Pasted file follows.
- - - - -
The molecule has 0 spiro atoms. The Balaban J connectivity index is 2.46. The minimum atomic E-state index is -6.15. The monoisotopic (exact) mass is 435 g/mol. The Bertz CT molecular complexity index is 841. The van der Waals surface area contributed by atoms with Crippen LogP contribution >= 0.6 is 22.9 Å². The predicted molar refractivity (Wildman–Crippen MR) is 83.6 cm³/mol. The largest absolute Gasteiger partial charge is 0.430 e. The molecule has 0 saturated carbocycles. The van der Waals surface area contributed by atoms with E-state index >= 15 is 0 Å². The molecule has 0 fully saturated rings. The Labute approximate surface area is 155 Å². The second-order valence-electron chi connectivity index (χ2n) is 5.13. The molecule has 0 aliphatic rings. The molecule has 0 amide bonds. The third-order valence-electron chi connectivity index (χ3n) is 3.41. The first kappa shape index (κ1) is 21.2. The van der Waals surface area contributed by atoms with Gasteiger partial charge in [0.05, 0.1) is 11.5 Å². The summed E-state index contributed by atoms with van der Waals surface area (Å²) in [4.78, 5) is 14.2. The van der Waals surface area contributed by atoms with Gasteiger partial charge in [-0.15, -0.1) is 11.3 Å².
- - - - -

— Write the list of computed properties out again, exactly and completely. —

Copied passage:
The molecule has 0 spiro atoms. The Balaban J connectivity index is 2.46. The minimum atomic E-state index is -6.15. The monoisotopic (exact) mass is 435 g/mol. The Bertz CT molecular complexity index is 841. The van der Waals surface area contributed by atoms with Crippen LogP contribution >= 0.6 is 22.9 Å². The predicted molar refractivity (Wildman–Crippen MR) is 83.6 cm³/mol. The largest absolute Gasteiger partial charge is 0.430 e. The molecule has 0 saturated carbocycles. The van der Waals surface area contributed by atoms with E-state index >= 15 is 0 Å². The molecule has 0 fully saturated rings. The Labute approximate surface area is 155 Å². The second-order valence-electron chi connectivity index (χ2n) is 5.13. The molecule has 0 aliphatic rings. The molecule has 0 amide bonds. The third-order valence-electron chi connectivity index (χ3n) is 3.41. The first kappa shape index (κ1) is 21.2. The van der Waals surface area contributed by atoms with Gasteiger partial charge in [0.05, 0.1) is 11.5 Å². The summed E-state index contributed by atoms with van der Waals surface area (Å²) in [4.78, 5) is 14.2. The van der Waals surface area contributed by atoms with Gasteiger partial charge in [-0.15, -0.1) is 11.3 Å².